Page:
The effect of the accumulation of disease resistance genes on the long-term association of a global sample of environments for testing spring bread wheat uri icon

abstract

  • CIMMYT (the International Maize and Wheat Improvement Center) has routinely conducted international wheat yield trials to study the adaptation of spring bread wheat. The first of these, the International Spring Wheat Yield Nursery (ISWYN). was conducted for 31 years from 1964 to 1994 inclusive (30 cycles were conducted as no nursery was distributed in 1993 because of Karnal Bunt). Recently, pattern analysis methods have been developed and a set of computer programs written, which enable retrospective analyses of such historical databases to appraise the relationships among test environments in a way that discriminates among genotypes. Such an analysis was conducted on the 30 years of yield data from ISWYN and the classification derived from these analyses was compared with an agroecological classification of spring wheat test environments derived by CIMMYT. The incidence of foliar diseases (stem rust, leaf rust, yellow rust, Septoria spa. and Fusarium spp.) was important in the distinction between the high-rainfall low-latitude (mega-environment 2) and the high-input-irrigated low-latitude (mega-environment 1) environment types. The accumulation of resistance genes for these diseases has been an objective of the CIMMYT wheat breeding program. It was hypothesized that, as the relevant resistance genes were successfully pyramided into the germplasm, the distinction between these two mega-environment types would disappear. The results of the retrospective analyses support this hypothesis.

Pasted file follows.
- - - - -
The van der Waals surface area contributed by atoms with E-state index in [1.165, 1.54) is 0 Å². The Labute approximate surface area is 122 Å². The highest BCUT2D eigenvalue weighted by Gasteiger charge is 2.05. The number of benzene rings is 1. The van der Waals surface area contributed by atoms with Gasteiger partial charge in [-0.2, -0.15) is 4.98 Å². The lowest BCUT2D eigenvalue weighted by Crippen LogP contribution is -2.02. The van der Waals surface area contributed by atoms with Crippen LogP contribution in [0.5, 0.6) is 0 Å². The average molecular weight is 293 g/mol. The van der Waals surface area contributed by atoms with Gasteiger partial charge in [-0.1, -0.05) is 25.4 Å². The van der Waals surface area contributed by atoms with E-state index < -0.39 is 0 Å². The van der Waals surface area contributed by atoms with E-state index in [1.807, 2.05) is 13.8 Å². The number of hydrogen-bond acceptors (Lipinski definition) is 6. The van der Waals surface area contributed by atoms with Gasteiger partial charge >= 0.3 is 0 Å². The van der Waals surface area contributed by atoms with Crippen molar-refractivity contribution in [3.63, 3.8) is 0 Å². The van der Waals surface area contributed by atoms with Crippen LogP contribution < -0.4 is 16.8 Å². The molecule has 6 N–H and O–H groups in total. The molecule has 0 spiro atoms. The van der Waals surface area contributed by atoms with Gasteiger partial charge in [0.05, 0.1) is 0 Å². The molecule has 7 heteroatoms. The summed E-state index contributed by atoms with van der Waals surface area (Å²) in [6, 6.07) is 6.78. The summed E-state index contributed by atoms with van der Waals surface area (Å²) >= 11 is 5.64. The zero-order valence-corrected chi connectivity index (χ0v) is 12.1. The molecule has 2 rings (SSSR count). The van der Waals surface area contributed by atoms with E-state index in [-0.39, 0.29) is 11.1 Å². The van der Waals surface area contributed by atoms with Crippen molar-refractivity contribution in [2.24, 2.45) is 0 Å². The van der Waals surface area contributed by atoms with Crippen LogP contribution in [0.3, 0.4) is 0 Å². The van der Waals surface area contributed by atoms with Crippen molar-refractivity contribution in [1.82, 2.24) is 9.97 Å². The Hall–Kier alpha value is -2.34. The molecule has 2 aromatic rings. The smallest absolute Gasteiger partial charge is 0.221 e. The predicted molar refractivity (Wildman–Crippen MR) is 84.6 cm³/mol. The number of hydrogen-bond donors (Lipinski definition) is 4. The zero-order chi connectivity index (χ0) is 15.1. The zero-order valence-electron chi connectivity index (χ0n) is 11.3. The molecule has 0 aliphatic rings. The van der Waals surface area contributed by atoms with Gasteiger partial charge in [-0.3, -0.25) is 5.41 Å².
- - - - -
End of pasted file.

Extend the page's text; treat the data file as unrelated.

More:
publication date

  • 2000
  • 2000
  • 2000